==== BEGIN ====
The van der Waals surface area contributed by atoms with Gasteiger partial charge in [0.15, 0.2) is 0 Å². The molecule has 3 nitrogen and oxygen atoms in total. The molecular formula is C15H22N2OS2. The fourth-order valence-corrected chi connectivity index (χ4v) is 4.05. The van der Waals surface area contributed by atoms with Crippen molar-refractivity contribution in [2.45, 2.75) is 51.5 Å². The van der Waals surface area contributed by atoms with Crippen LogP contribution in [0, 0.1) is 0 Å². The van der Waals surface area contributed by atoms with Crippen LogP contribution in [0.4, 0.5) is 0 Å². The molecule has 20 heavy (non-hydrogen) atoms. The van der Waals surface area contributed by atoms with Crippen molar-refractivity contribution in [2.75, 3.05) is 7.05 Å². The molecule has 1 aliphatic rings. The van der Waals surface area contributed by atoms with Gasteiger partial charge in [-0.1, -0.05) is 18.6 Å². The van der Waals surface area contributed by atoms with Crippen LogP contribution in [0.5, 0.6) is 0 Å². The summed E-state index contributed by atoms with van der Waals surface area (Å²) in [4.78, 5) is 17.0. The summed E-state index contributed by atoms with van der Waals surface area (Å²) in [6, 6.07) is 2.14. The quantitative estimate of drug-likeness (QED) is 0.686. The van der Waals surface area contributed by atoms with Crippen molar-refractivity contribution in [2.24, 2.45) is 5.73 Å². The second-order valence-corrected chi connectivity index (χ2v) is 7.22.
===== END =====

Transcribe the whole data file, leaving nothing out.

The van der Waals surface area contributed by atoms with Gasteiger partial charge in [0.15, 0.2) is 0 Å². The molecule has 3 nitrogen and oxygen atoms in total. The molecular formula is C15H22N2OS2. The fourth-order valence-corrected chi connectivity index (χ4v) is 4.05. The van der Waals surface area contributed by atoms with Crippen molar-refractivity contribution in [2.45, 2.75) is 51.5 Å². The van der Waals surface area contributed by atoms with Crippen LogP contribution in [0, 0.1) is 0 Å². The van der Waals surface area contributed by atoms with Crippen LogP contribution in [0.4, 0.5) is 0 Å². The molecule has 20 heavy (non-hydrogen) atoms. The van der Waals surface area contributed by atoms with Crippen molar-refractivity contribution in [2.75, 3.05) is 7.05 Å². The molecule has 1 aliphatic rings. The van der Waals surface area contributed by atoms with Gasteiger partial charge in [-0.1, -0.05) is 18.6 Å². The van der Waals surface area contributed by atoms with Crippen LogP contribution in [0.5, 0.6) is 0 Å². The summed E-state index contributed by atoms with van der Waals surface area (Å²) in [4.78, 5) is 17.0. The summed E-state index contributed by atoms with van der Waals surface area (Å²) in [6, 6.07) is 2.14. The quantitative estimate of drug-likeness (QED) is 0.686. The van der Waals surface area contributed by atoms with Crippen molar-refractivity contribution in [2.24, 2.45) is 5.73 Å². The second-order valence-corrected chi connectivity index (χ2v) is 7.22.